Climate Change 'Swing Voters' Affected by Weather, Not Denialists, Says Analyst
Whatever the Public's Opinion on Wild Weather and Climate Extremes, World's Scientists Report the Same Manmade Warming, but Worsening - With New Discoveries About the Jet Stream
Nature's Edge Notebook #25
Observation, Analysis, Reflection, New Questions
Just a quick note on an engaging video that can give you a glimpse of the new science on the jet stream… following a brief thought on public opinion and the worsening wild weather around the planet.
Recent reports say public opinion is beginning to swing back up to a larger majority who "believe in global warming."
A New York Times headline says, "In Poll, Many Link Weather Extremes to Climate Change."
Actually, that link appears to be old news.
Professor Jon Krosnick, who has been doing energy and climate public opinion research at Stanford University's Woods Institute, has looked closely at the opinions of the 30 percent of people who have low confidence in scientists - crucial "swing voters" in polls about climate.
He tells ABC News that his polling data, going back a number of years, shows that the belief in global warming among this "low confidence 30 percent" goes up and down each year in step with how bad or extreme the weather was in the previous year.
And that it doesn't seem to be responding all that much, he says, to whatever the global warming denialist campaigns may have been doing.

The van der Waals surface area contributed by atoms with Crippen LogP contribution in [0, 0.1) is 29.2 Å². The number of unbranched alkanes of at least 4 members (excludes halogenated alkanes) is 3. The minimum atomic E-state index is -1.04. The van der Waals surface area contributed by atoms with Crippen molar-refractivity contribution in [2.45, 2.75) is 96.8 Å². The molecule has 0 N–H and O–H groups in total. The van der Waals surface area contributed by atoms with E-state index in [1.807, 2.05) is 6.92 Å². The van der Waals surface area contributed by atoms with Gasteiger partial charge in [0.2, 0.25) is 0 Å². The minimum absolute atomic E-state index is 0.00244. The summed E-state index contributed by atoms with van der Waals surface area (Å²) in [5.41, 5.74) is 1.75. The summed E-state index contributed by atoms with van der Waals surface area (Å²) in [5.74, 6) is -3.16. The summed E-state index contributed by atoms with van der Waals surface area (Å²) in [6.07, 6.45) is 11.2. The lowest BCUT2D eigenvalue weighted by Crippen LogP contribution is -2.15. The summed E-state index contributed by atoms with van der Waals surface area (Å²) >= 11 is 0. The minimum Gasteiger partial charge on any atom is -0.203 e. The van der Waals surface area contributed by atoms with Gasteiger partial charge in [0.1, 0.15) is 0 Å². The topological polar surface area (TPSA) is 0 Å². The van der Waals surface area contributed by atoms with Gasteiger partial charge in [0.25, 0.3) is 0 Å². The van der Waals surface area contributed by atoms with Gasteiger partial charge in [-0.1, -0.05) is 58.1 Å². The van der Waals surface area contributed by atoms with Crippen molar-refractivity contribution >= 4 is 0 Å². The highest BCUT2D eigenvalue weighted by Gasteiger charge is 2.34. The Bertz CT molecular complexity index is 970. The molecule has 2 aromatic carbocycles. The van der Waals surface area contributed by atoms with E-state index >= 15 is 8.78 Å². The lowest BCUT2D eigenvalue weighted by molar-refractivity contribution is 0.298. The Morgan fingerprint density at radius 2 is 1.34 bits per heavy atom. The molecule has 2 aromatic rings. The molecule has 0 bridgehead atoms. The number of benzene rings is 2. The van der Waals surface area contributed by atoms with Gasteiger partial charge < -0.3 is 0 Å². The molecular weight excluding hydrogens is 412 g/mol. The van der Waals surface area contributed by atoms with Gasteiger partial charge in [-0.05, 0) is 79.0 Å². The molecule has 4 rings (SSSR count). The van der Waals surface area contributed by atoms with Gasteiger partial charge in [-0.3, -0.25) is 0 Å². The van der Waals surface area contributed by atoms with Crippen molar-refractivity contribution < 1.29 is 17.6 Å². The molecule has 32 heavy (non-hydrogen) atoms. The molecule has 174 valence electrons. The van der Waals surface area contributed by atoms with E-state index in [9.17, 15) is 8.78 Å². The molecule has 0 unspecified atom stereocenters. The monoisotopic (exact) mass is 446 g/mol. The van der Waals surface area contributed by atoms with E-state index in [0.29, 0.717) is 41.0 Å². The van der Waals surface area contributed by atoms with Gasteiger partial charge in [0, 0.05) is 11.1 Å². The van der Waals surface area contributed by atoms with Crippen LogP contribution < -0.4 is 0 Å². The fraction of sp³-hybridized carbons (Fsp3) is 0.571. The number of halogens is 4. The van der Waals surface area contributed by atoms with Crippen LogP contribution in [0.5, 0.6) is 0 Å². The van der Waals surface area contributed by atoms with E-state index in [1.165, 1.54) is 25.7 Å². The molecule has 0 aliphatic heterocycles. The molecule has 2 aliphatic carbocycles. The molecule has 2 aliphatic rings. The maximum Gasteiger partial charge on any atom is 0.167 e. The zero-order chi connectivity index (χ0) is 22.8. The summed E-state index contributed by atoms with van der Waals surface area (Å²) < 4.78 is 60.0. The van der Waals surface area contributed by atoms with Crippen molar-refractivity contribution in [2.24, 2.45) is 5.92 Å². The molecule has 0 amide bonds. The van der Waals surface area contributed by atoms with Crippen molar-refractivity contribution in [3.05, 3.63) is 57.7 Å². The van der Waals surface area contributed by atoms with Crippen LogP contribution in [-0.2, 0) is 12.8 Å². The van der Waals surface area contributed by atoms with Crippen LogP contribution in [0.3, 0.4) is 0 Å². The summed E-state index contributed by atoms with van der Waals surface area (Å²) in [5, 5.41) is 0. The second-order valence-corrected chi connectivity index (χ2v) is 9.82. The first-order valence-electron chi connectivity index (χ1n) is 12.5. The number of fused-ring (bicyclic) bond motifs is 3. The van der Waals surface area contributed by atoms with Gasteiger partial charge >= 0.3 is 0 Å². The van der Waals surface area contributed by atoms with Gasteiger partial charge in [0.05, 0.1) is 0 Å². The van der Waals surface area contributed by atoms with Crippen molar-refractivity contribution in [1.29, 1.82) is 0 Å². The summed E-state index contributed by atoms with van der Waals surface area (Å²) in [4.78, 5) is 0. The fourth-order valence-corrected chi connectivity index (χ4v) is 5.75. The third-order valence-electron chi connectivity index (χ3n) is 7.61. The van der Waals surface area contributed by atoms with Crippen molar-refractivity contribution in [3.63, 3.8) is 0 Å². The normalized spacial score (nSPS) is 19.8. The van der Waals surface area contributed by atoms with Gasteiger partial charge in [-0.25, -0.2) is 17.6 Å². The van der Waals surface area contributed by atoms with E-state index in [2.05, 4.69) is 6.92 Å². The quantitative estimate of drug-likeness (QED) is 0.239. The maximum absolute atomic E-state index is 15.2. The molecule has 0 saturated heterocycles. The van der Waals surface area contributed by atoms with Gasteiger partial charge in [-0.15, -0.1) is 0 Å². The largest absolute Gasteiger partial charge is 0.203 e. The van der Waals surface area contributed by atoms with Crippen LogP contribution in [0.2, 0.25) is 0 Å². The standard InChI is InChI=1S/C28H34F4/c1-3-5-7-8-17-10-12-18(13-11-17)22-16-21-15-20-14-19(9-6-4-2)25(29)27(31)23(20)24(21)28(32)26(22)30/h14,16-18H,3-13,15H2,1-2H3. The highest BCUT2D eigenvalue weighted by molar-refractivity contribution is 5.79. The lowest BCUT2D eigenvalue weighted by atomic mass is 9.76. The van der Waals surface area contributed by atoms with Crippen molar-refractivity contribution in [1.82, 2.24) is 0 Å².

For the past two years, wild weather has been breaking records not only in the United States but in most regions around the world.
TV screens everywhere have presented repeated scenes of flood, massive precipitation (snow in winter, rain in the other seasons), drought, swamped communities and burning brush land and forests, as well as unusual extreme cold spells - all "weather weirding," as it is sometimes called.
It is also old news now that the world's climate scientists firmly link this overall global pattern of world-wide extreme weather with manmade global warming.
For one thing, it exactly fits the patterns they predicted decades ago: As more energy - in the form of heat and the excess moisture it holds - piles up in the air, year after year, without dissipating, it's like "weather on steroids," as some of them describe it.
For another, a steady flow of new studies keeps arriving from academies of science in the United States and around the world that add newly discovered connections between the increasing weather extremes and manmade global warming - warming that is rising steadily over 20-year averages, just as predicted by the climate scientists decades ago, in step with increasing excess greenhouse emissions.
Obviously, whatever the public's overall opinion in any given year, it will have little effect if any on the physical reality… until and unless, say the world's climate scientists, opinion leads to significant and drastic cuts in greenhouse emissions.
"The air doesn't care about our opinions! It doesn't even have a brain to think with! It just heats up when you pour more greenhouse gas into it!" - the sort of exclamation this reporter has often heard from exasperated climate scientists.